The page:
(PHOTOS IN EXTENDED ARTICLE)
In the presence of Rishon L’Tzion HaGaon HaRav Yitzchak Yosef, Chief Rabbi of Russia HaGaon Rav Berel Lazar and Rav Yisroel Solomon, the spiritual leader of Sheba Medical Center (Tel Hashomer), prominent businessman and philanthropist Lev Leviev donated a shul last week, at Sheba Medical Center, the largest hospital in Israel.
Leviev, along with his wife Olga, who have contributed to several major projects at Sheba, highlighted by the Leviev Heart Center, spearheaded the renovation of the synagogue along with several other families, who donated funds to create the one-of-a-kind architectural marvel. Artistic high-glass stained windows and a “hanging” Aron Kodesh made from glass in the shape of a Magen Dovid accentuate the shul’s unique design.
Members of Sheba’s executive staff, led by Director General, Professor Yitshak Kreiss, along with hundreds of community and rabbinical leaders alike reveled in the festive “Chanukas Habayis”, marveling at the shul’s eye-catching combination of modern design and traditional motif.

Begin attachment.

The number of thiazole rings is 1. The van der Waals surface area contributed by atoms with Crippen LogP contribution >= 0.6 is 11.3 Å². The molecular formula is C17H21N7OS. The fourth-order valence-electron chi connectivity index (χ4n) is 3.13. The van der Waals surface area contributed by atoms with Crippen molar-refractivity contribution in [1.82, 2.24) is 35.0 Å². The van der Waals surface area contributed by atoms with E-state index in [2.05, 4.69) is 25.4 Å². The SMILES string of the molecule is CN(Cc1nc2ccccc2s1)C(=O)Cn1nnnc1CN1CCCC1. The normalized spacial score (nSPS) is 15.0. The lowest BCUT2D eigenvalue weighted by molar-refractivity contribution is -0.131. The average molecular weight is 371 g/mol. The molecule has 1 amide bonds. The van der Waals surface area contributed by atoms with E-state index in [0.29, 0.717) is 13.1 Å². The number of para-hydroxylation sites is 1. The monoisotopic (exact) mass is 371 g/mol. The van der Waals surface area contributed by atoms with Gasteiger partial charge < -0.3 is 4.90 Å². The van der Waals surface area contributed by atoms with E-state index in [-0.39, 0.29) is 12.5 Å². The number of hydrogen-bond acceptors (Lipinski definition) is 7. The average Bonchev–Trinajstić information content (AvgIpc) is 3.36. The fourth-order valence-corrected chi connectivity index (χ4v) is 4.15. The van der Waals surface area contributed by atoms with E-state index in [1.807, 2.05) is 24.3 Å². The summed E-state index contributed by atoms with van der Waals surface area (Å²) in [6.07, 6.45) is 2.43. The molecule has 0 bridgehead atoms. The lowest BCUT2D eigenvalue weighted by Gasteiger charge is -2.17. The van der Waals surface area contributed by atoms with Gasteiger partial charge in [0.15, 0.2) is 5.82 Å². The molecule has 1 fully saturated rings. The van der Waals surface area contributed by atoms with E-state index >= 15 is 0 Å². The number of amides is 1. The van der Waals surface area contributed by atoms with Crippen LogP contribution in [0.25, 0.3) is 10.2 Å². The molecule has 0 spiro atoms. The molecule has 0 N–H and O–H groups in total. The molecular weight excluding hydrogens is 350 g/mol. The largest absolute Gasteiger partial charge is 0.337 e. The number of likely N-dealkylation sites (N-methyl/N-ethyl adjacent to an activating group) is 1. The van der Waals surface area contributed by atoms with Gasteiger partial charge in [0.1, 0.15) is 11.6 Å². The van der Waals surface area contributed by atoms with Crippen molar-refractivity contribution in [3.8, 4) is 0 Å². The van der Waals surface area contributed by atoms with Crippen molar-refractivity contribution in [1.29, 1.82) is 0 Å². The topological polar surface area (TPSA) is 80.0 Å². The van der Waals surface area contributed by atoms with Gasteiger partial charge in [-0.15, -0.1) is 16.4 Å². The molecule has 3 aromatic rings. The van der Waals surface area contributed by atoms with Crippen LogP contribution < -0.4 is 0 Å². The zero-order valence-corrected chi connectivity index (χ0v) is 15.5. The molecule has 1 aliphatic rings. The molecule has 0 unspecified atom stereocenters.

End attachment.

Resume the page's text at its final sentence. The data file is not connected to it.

The shul, located in Sheba’s main hospitalization tower, has been in continuous use daily, Shabbos and Yomtov usage for many years. But the sheer growth of the hospital (Sheba Medical Center currently treats 1.5 million people during the year), and the limited size of the original shul could not accommodate those patients who wished to heal their body and soul through the power of prayer.
The new shul is three times the size of the original and also features a Beis Medrash.
Mr. Leviev revealed, “This hospital is such a special place. I had seen people coming to the original shul, which did not have enough room to accommodate every patient, many of whom were attached to their infusion lines, crying during the prayers. It is my wish and hope that this new, larger shul will offer them a comfortable to daven for mercy from the Almighty and recover quickly from their illnesses.”
Brimming with pride and excitement, Professor Yitshak Kreiss, Director General of Sheba Medical Center said, “It is important that we treat our patients in a human manner. This synagogue will inspire our patients and provide them with the spiritual strength to heal.”
Rav Yitzchak Yosef, who affixed the mezuzah with Rav Solomon, fondly recalled how his late father, the legendary Sephardic sage, Rabbi Ovadia Yosef ZT”L, would make a habit of coming to the hospital and urge sick patients to eat on Yom Kippur, since it was “Pikuach nefesh.”
(YWN Israel Desk – Jerusalem)